World

Neda shot by Iranian militiaman, doctor tells BBC

An Iranian doctor who tried to save a woman shot on the streets of Tehran during a protest over the country's election says she was slain by a member of the Basij militia, a voluntary paramilitary group.

An Iranian doctor who tried to save a woman shot on the streets of Tehran during a protest over the country's election says she was slain by a member of the Basij militia, a voluntary paramilitary group.

Neda Agha-Soltan, shot and killed near one of Tehran's protest sites on Saturday, has become a symbol of Iran's reform movement. ((Courtesy of Caspian Makan))
Dr. Arash Hejazi, who is studying at a university in the south of England, said in an interview with the BBC Thursday that he was standing a metre away from Neda Agha-Soltan when she was struck in the chest by a bullet.

"She was in a shocked situation, just looking at her chest," Hejazi told the British broadcaster.

"We ran to her and lay her on the ground. I saw the bullet wound just below the neck with blood gushing out.

"I have never seen such a thing because the bullet, it seemed to have blasted inside her chest, and later on, blood exiting from her mouth and nose."

Despite his desperate attempts to save Agha-Soltan, he said she died within a minute.

Hejazi said he initially thought the bullet was fired from a rooftop, but moments later, others on the street seized an armed Basij militia member who shouted to the crowd that he "didn't want to kill her."

After taking pictures of his militia identity card, the crowd let the man go, Hejazi said.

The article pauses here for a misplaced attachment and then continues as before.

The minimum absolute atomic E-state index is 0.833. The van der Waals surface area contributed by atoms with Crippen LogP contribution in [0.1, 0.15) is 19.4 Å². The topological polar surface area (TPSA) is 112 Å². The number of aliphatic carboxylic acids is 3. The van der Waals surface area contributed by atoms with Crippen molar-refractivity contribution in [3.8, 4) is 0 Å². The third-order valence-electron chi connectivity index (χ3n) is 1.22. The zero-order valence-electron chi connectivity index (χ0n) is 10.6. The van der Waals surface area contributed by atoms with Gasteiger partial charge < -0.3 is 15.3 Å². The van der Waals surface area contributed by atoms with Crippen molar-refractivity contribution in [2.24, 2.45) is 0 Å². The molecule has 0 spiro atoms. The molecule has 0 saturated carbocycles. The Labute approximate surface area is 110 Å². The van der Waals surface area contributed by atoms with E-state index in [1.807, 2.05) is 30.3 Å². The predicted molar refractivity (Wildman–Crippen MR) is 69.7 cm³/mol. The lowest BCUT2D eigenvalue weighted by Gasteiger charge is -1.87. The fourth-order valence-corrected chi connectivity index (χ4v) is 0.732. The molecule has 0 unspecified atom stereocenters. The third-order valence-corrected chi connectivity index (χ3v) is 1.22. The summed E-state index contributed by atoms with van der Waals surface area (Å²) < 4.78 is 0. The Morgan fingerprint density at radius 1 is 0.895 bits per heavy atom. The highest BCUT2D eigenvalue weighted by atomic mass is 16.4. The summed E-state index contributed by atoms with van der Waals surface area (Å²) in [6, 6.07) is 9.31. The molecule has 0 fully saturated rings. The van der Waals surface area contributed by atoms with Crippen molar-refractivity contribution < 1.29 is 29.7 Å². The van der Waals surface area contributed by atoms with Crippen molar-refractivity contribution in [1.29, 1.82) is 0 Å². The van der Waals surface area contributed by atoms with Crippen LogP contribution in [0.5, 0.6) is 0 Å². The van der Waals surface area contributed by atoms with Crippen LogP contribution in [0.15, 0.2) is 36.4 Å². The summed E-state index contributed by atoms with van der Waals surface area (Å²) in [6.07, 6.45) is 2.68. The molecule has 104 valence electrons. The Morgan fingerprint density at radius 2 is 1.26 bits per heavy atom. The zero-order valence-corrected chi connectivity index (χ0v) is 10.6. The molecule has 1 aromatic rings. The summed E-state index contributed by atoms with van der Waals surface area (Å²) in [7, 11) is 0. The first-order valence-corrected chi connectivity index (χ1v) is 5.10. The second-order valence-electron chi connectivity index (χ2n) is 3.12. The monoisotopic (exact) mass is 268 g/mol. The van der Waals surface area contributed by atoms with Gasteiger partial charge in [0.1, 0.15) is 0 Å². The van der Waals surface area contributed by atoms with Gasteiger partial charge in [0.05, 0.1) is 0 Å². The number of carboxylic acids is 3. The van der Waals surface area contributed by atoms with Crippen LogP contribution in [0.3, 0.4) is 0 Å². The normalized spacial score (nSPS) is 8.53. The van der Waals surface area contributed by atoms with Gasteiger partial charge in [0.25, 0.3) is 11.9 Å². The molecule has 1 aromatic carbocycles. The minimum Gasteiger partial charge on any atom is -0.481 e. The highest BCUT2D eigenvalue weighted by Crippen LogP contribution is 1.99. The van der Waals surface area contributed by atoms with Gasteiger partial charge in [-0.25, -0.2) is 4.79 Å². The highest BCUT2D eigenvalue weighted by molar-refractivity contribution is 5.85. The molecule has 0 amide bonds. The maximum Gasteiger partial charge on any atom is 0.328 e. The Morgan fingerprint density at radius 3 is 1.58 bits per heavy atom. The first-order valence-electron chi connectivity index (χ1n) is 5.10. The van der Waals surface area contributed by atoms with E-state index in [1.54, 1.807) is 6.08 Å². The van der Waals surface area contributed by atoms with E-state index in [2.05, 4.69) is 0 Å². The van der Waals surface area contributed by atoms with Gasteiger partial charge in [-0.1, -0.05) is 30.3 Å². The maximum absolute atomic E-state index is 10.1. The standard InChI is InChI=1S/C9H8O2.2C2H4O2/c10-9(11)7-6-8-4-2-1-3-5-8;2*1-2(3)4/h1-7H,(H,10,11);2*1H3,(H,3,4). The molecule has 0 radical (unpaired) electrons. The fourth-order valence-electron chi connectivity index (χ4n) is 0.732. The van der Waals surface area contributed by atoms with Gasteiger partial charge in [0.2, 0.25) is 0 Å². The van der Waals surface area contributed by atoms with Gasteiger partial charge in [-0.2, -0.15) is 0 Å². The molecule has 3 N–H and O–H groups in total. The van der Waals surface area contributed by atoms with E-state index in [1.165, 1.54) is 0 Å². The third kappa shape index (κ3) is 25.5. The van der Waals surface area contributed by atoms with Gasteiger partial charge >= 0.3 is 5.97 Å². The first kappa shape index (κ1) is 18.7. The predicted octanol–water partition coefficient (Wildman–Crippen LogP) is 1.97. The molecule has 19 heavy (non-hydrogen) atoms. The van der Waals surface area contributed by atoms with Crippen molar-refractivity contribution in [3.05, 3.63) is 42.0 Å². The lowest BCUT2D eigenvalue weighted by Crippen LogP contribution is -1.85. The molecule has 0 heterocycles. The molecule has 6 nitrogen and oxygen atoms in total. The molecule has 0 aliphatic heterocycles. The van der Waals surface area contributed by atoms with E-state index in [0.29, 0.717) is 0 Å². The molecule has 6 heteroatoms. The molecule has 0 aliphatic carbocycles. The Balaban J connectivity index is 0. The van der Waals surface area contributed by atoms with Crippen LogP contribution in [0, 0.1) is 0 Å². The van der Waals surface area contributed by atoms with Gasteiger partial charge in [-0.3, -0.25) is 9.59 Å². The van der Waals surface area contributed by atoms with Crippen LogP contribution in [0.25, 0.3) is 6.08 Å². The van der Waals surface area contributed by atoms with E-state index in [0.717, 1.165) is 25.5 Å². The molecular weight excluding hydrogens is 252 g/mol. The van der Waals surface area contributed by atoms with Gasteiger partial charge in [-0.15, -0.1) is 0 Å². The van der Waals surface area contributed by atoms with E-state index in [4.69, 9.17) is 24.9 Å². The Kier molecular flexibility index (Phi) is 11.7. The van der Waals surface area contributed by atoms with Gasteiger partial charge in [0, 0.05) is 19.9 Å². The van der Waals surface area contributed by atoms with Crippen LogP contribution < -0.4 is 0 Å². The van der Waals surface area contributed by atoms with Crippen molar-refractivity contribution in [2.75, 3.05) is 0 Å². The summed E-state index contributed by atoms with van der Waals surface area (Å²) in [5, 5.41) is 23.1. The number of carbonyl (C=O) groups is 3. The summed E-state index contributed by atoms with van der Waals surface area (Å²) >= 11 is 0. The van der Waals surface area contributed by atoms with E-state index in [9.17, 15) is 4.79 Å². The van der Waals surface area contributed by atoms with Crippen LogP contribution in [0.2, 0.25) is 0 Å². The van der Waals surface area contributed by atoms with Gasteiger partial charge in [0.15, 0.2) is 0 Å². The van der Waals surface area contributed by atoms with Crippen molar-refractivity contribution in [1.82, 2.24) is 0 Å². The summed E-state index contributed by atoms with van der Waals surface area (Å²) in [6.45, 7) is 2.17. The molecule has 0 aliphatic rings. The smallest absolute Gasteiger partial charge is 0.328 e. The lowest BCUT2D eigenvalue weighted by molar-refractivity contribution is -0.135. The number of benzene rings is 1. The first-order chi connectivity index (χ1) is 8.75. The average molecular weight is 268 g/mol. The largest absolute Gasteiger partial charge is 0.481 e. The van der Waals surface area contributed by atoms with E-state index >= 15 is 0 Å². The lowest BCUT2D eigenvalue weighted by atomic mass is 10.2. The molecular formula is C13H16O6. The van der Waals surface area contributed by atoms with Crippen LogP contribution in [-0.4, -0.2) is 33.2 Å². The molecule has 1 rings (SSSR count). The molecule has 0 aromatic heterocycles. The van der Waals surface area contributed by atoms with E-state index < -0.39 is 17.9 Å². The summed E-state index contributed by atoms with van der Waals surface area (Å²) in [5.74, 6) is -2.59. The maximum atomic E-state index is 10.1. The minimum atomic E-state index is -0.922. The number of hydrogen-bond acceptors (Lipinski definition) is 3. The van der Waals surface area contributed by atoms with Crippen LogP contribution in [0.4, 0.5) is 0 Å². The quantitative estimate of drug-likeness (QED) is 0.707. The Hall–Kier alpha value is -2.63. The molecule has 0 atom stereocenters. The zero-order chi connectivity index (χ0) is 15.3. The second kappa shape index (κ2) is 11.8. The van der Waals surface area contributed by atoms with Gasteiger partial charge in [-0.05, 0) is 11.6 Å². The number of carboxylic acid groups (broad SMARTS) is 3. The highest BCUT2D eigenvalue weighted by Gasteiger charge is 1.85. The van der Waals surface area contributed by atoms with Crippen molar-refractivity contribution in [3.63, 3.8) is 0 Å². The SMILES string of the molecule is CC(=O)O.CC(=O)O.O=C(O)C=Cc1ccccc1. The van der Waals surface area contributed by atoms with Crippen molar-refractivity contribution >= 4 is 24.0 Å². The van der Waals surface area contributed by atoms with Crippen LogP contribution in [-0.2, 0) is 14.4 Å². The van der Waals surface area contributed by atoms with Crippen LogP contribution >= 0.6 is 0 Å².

Hejazi said he now fears he will not be able to return to Iran because he spoke out.

Videos of Agha-Soltan's bloody death were first posted Saturday on YouTube but quickly spread across news websites and on social media networks.

According to friends and her family, the 26-year-old university student was not a protester but was stuck in traffic near a large demonstration when she was killed. Since her death, vigils in her honour have been held around the world, and her image has become a global symbol for the Iranian opposition movement.

Hers is believed to be one of at least 17 deaths reported by state media during fierce clashes between anti-government protesters and the police or the Basij.

The feared paramilitary group has been instrumental in the crackdown on demonstrators protesting President Mahmoud Ahmadinejad's disputed victory in the presidential election.

Armin Abedi, a friend of Agha-Soltan who lives in Toronto, told the CBC this week that she loved music, painting and singing but was definitely not a supporter of Mir Hossein Moussavi, the reform candidate whose defeat on June 12 and allegations of a fraudulent vote count sparked a series of protests.